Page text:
Yamaha’s latest MOX Music Production Workstation borrows heavily from the Motif synth engine - actually it IS the same engine as the Motif XS, but with reduced polyphony and no sampling.
We’re looking at the Yamaha MOX6, the 61 key version - its got a nice solid synth action key-bed - though no aftertouch. The build is not super hardcore solid, but its plenty sturdy enough - Yamaha's thinking was to cut the weight down and make it something you could move around quite easily (MOX6 weighs around 6kg) - as the MOX is definitely a performance machine - as well as a workstation.
In this part of the review , I’m looking at the synth engine, effects and the USB interface - as there is just too much to fit into a YouTube -friendly time. The synth engine is AWM2 with XA - eXpanded Articulation - essentially its got a wave ROM (355MB) for oscillator source, plus Yamaha’s subtractive synth engine with five DSP effects to dial in. You do need to install the MOX editor as part of the Studio Manager 2 package - this is free (mac/pc)which will give you access to all the synth parameters - these are not accessible via the front panel.
The starting point is the Voice - this is like a single program mode - although we can have up to 8 Elements (Oscillators) which can be split and layered and mixed and routed to the effects in a variety of ways. Each Element has a single wave with pitch envelope, multimode VCF (18 types) VCF envelope,VCA and envelope plus a single LFO. There's a second LFO at the common voice level - with some interesting user defined waves as well as all the usual.
You have plenty of waves to select from - covering pianos, orchestral, drums, synths and more - a total of 2,670 waveforms, many are multi-sampled and sound pretty decent.
Next we have the Performance mode where up to four Voices can be combined - good for live playing and arpeggio setups. Finally, there’s the Song mode gives you up to 16 multi-timbral parts for use either with the on board 226,000 note capacity sequencer or via your DAW using MIDI either from the USB interface or MIDI ports.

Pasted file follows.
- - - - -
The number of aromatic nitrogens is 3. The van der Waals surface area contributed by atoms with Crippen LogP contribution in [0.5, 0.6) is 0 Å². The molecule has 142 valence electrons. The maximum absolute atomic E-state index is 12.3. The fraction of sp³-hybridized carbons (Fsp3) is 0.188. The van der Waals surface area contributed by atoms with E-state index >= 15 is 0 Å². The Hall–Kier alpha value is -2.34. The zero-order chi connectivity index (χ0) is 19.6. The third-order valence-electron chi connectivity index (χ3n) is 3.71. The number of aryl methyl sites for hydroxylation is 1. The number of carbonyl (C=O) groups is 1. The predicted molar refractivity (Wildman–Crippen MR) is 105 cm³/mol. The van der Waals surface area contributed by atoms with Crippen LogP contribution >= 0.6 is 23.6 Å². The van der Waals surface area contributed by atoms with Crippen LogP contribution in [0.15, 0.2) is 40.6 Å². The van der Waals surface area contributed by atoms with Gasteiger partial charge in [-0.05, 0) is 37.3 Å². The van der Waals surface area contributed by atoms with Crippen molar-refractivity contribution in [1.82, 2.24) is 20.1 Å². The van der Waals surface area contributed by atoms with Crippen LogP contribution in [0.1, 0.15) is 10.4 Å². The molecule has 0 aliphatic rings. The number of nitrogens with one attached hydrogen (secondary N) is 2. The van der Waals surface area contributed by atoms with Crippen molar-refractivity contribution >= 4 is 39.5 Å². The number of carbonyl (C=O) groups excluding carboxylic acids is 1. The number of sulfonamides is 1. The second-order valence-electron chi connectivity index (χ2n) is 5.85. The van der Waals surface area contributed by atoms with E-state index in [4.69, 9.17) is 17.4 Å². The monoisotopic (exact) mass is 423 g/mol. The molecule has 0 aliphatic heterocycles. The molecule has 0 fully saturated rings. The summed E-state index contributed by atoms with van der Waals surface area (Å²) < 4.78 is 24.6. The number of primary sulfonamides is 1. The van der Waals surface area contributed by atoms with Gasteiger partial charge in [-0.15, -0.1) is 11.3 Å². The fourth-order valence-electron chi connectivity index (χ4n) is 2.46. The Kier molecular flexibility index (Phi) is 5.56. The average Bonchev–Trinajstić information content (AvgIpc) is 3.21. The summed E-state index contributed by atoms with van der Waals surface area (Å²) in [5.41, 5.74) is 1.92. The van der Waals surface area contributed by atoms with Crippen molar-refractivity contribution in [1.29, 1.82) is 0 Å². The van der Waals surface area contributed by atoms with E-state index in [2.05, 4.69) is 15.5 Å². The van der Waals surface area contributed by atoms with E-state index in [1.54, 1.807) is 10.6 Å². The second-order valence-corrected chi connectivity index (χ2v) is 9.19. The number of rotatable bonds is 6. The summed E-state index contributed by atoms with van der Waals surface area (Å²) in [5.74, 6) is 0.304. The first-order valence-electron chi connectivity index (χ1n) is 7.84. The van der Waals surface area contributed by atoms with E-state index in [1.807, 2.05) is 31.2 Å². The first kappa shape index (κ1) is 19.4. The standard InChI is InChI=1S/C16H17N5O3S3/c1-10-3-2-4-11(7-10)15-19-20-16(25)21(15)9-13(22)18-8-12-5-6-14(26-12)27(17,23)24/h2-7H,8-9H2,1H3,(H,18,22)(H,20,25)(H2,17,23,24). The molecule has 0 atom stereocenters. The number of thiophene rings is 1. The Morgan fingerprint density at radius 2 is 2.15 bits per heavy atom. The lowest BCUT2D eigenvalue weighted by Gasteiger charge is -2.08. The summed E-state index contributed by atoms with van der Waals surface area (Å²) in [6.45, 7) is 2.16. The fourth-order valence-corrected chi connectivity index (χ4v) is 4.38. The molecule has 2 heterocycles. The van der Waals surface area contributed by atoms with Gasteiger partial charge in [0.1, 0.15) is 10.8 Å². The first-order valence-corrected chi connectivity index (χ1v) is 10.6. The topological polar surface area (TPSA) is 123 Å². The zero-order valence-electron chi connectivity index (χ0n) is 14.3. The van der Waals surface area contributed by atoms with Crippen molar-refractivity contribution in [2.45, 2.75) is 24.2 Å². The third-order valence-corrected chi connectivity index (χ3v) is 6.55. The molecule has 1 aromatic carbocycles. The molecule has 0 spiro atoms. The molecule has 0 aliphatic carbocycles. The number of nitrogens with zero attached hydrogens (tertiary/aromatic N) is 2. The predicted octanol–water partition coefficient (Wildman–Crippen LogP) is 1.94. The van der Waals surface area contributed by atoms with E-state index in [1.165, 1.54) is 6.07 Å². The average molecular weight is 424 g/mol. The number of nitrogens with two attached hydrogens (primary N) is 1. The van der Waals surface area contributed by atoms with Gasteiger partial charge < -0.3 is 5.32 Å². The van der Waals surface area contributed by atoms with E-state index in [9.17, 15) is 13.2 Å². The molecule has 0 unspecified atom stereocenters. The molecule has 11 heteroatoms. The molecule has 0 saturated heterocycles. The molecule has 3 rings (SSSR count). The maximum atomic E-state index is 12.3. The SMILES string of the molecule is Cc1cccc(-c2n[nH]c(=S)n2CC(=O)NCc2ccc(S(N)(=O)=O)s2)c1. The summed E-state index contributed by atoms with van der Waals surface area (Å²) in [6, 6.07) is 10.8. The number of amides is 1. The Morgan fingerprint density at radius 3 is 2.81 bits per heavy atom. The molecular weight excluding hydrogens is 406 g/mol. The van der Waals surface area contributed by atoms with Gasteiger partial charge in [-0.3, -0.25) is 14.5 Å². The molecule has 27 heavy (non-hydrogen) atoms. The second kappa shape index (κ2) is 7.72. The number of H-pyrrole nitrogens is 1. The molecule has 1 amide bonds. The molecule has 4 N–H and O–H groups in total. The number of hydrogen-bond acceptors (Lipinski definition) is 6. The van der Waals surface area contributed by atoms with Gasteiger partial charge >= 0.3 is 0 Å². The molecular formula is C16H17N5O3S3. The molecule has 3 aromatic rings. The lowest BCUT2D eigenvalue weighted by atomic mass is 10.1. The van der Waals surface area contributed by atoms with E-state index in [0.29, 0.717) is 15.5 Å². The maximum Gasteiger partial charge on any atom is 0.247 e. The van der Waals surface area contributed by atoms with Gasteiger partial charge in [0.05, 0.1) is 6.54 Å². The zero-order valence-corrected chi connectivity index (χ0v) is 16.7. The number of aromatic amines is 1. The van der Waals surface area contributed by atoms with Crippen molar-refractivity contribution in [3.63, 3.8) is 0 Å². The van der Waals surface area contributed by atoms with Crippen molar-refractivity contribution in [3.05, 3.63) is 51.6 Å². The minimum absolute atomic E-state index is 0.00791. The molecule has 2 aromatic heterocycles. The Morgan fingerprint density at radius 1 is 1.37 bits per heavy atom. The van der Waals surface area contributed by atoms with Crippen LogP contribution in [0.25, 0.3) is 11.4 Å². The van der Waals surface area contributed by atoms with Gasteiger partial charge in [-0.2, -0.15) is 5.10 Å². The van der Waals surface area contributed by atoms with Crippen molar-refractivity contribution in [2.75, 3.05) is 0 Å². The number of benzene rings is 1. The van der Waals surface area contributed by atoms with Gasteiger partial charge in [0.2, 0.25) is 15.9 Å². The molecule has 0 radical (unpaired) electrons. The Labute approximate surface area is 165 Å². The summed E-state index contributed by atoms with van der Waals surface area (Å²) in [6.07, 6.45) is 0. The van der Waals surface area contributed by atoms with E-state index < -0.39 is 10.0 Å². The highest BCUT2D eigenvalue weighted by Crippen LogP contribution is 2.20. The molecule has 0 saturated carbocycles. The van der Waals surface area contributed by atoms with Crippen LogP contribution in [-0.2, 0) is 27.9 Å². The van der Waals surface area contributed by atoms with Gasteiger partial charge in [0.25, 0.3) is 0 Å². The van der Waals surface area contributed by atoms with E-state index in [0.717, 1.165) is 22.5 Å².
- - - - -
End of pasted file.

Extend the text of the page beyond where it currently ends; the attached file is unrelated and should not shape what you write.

There’s a good selection of sounds here it definitely has a Yamaha character - I think it has something to do with the quality of the waves and digital to analog convertors on the stereo audio outputs, but to my ears plenty to browse with the Category and Favourite system - as well as enough synthesis for creating your own unique patches.
USB or Not To B
Built in to the MOX is a USB audio and MIDI interface - in fact there’s a dedicated VU meter showing the signal level of the A/D input (stereo jack only) or mixed synth and A/D. You also get a dedicated DAW return fader and A/D gain knob on the top panel.
Sample rate is fixed at 44.1kHz 24-bit which is a shame, but as I said, they do sound pretty decent to my ears - would have been nice to see Combi connectors for plugging a mic directly in mind..
The audio interface can function as a stereo IO or a 4 in two out - 2 from the Synth engine and 2 from the A/D input which can have its own two insert effects independent from the synth parts.
Speaking of effects, you get up to four insert effects - A and B on the synth and A/B on the input, these can be routed series or parallel, plus two System effects on sends plus a Master effect - which is applied at the end of the synth engine chainand is useful for mastering and finishing type effects. There’s a good selection of Yamaha’s algorithms, including some from their VCM library which we’ve seen in their digital consoles. They sound pretty good and there’s quite a selection - with the insert effects providing an integral part of the sound of the synth engine. You can also modulate and route a number of the parameters from various synth elements.
One criticism I had was that there is limited hardware control - from the 8 roatary encoders you only get to assign two to parameters of your choice, and not all at that. I wasnt unable to find a way to control the FX send on the A/D input for instance - useful if you want to control the effects level on a mic input...
Part 1 End
The Yamaha MOX 6 has a lot of features to get through, so I have decided to split the review into a couple of parts - initial impressions are extremely favourable - initially i was a bit overwhelmed - but as I have become familiar with Yamaha’s way - its become fairly straighforward to use. I think the synth engine is actually fairly powerful, albeit you need the MOX editor to get in deep but there’s plenty to keep you occupied once your inside.
So any further questions, please leave in the comments below.
coming up in Part 2 - performance and song modes, and DAW control.
Yamaha MOX 6 - £1051, $1499 RRP - you will find it cheaper if you shop around.